Just Ask Howard Dean About It [Mark Leibovich, The New York Times]: "[Huckabee] is attempting one of the tougher transitions in politics: from also-ran to novelty act to overnight leader, with all the new scrutiny, expectation and attention that brings." More Headaches for Rudy [John Solomon and Matthew Mosk, Washington Post]: "That evidence, reviewed by the Washington Post, shows that Kerik brought [Lawrence] Ray into contact with Giuliani on a handful of occasions documented in photos and that he invoked Giuliani's name in connection with a New Jersey construction company with alleged mob ti
Michael F. Cannon describes the universal health care plan passed yesterday by the California State Assembly as a package of health care reforms that would further kneecap the taxpayers, march them down to Death Valley, and bury them up to their necks to be eaten alive by special-interest fire ants. But perhaps I understate. Perhaps.
The Apple Never Falls Far... [David D. Kirkpatrick, The New York Times]: "On the trail, his father’s ghost hovers constantly over the Romney campaign. ...
No sooner had I posted a Spine on The New York Times publishing two articles in one day pushing tourism to Dubai than the Times published another piece--this one above the fold on the front page--about a different aspect of life in fabulous Dubai. Not fabulous at all. Dubai is now in the midst of the counterfeit drug business, a big business that may be dangerous to your life and to my life, as well. One route is especially simple: Hong Kong to the Emirates to the Bahamas to Britain to the U.S. But this is only one model. Dubai is the vortex of fully one third of counterfeit transport of
Like Glenn Greenwald and Atrios, I'm a bit puzzled as to why Harry Reid seems determined to stack the deck against opponents of the FISA reform bill granting retroactive immunity to telecom companies that cooperated with the administration--even refusing to honor the "hold" Chris Dodd requested on the legislation, all while recognizing, for instance, Lindsey Graham's "hold" on the CIA interrogation bill.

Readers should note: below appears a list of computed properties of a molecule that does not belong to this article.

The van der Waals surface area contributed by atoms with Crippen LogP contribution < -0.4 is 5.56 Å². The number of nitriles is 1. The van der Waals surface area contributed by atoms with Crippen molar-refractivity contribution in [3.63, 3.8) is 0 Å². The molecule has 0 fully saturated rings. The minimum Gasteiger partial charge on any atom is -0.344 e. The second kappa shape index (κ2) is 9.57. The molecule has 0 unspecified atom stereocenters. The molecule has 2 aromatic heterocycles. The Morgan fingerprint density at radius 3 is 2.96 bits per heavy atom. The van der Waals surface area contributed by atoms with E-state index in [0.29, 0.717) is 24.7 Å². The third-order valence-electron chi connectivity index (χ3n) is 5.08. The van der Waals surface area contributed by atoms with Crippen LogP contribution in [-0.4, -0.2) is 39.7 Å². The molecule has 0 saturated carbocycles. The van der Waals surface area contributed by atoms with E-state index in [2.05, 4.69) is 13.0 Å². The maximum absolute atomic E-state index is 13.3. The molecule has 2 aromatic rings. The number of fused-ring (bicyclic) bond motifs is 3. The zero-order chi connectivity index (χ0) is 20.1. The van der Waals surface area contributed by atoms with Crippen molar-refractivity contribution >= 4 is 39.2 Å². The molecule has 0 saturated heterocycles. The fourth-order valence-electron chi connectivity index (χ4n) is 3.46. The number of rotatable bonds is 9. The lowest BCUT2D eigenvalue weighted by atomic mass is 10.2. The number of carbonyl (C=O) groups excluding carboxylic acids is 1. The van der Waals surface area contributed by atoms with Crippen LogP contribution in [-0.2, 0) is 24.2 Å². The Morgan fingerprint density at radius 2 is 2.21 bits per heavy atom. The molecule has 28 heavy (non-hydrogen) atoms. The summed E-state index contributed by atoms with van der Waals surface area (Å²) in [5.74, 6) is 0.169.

The Rest of the Country Might Matter! [Adam Nagourney, The New York Times]: "As campaigns try to keep up with this fast-paced, multi-layered campaign, there is growing sense among Republicans that for their contest at least--and perhaps for Democrats--Feb. 5 may not be the end of the line." And It's Not Even Guy Fawkes Day [Kenneth P. Vogel, The Politico]: "Rep.
The disturbing news that Attorney General Michael Mukasey is stonewalling a congressional investgation into the CIA's destruction of interrogation tapes prompts Scott Lemieux to mock Ben Wittes for having supported Mukasey's nomination: Yes, the Dems will actually if anything have more leverage over Mukasey once he's confirmed! Because, er, he won't be able to "do anything" --like, oh, just for a random example, obstructing a Congressional inquiry into the obstruction of justice surounding state-sanctioned torture -- without them.
When the report of George Mitchell's commission investigating steroid use in baseball was released yesterday, my immediate reaction was the same as Jonathan Cohn's: that maybe Barry Bonds, unforgivable though his sins were, will--finally--no longer be treated as a scapegoat for a problem that went far beyond him. The name on Mitchell's list of steroid users that jarred me most deeply, though, was not Bonds's. Nor was it Roger Clemens's, Miguel Tejada's, or even Chuck Knoblauch's (somewhere, Keith Olbermann's mom is smiling).
Psst: He's Loaded! [Liz Sidoti, Associated Press]: "Mike Huckabee and Fred Thompson have begun casting Republican rival Mitt Romney as a scion of the upper class, contrasting him with their more humble roots in hopes of undermining the richest candidate in a well-off group." Luckily, Chuck Norris Fixed It [Michael Luo, The New York Times]: "The Huckabee campaign was crippled for about 24 hours by a massive e-mail breakdown that began just after Wednesday’s Republican debate and stymied its communications just as media attention on it crescendoed." There's Gotta Be a Word for That [Ross Dou
Today the Senate voted on an amendment by Byron Dorgan and Chuck Grassley to make the appalling farm bill slightly less bad (the effort to make it significantly less bad having already failed, garnering only 37 votes). The Dorgan/Grassley amendment got 56 votes--and so, of course, it failed also, since in typical Senate fashion it needed 60 to pass. (It should be noted, by the way, that while it was a bipartisan group who voted down the amendment, only 12 Democrats voted the wrong way, while 31 Republicans voted for a bill that would make Milton Friedman vomit in terror.